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  • 1 decade ago

    I would suggest to you paying rent by check or money order. The check would be your best bet for having a receipt. You really don't want to create issues for the landlord because he can find ways to give you issues unfortunately. I think you should go to the office or his home and continue to ask for the receipt until he just simply gives you one. Please, from now on, pay with a check.

    Source(s): Director;Baltic Rentals, Pennsylvania
  • wishon
    Lv 4
    4 years ago

    he isn't required to offer a reciept while the tenants pay via verify, as a results of fact the tenants would have a reciept interior the kind of a cancelled verify. With a funds order or funds, the owner is had to offer a receipt, as a results of fact the tenants won't have the different sort of reciept. the owner has the nicely suited to require the specific form(s) of fee. Its like diners that basically will take funds; even inspite of the shown fact that, for this reason, the owner will settle for basically tests.

  • 1 decade ago

    Make a point to NEVER pay in cash.... ALWAYS pay in a check. Technically, your cancelled check will be a receipt. Keep good track that all your checks clear the bank and keep copies of them in a file. I am not sure he has to give you a receipt if you pay him by check. Check with a real estate attorney on that one.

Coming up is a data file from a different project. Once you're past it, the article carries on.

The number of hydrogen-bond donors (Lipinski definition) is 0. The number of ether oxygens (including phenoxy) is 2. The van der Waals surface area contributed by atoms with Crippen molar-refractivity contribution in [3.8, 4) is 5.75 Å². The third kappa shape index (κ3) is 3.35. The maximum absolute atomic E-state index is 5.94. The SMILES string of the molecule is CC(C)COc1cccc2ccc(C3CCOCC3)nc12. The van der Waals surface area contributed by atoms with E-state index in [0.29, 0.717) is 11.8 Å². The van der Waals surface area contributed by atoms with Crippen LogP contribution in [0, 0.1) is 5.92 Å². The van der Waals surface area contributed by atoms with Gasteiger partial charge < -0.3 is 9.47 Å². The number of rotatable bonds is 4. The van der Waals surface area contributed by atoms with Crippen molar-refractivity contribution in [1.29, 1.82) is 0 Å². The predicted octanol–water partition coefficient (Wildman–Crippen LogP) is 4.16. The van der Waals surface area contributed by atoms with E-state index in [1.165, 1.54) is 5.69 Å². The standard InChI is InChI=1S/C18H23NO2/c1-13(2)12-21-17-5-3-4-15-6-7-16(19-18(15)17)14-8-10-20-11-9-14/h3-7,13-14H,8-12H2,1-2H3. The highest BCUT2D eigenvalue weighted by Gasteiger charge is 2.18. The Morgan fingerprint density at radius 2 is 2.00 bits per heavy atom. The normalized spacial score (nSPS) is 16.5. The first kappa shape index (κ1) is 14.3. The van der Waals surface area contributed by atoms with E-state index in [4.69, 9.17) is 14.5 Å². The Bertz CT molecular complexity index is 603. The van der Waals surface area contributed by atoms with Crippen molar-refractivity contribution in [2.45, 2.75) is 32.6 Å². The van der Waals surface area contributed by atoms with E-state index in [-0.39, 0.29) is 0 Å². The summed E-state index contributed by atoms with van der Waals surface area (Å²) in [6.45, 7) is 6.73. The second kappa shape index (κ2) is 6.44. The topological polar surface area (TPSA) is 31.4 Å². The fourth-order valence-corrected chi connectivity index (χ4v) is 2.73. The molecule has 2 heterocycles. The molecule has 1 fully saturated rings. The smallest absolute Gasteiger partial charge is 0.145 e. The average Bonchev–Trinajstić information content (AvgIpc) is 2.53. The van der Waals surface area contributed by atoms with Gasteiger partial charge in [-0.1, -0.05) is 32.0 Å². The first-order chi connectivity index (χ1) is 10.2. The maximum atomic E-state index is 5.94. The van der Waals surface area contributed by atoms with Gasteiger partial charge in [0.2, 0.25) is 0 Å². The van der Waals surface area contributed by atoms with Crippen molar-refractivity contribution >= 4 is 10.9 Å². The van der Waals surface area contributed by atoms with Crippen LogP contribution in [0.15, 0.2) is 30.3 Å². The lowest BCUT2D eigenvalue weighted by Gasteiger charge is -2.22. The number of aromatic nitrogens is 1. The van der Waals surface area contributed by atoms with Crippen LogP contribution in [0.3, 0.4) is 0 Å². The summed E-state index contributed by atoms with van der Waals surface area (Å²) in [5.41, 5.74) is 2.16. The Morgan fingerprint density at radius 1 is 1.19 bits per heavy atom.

Good Luck!


  • 1 decade ago

    im not sure where you are, but in Australia i would go to the Tennacy Advocacy Board and ask their advice. They will no doubt give you the Bi Laws that are relevant in your state/county where i would type a letter to the landloard.

    My landloard sent me a letter for a rent increase after i moved in to my place after 2 weeks when im on a 12 month contract. After contacting the Tennacy Advocacy board who gave me the right information and laws I sent him a letter with the info gained and he responded by telephone stating i recieved a letter that was sent out to all tennants and I was not meant to recieve one. Conclude the letter by stating that you would appreciate this matter sorted out within 7 days through a formal written response. Good luck with your problem

  • ramman
    Lv 4
    1 decade ago

    If you are paying by check, then the cancelled check is your receipt. NEVER pay cash without getting a receipt!!!!!!!!!

    Source(s): Former property manager and current real estate agent.
  • 1 decade ago

    I work in the apartment industry. What I would do is make a copy of the check, before you hand it in. When you go to hand it in have him/her sign the copy of your dated check. Always keep records if you are handing in the check. In my company, the residents send their checks directly to a lock box at a bank and it posts to their account instantly. That way there is no middle man. Also, see if there is a way to get on an autopay program so that you have documentation of every transaction. I hope this helps. Also, look at your lease to see if it says anything in there. Good luck.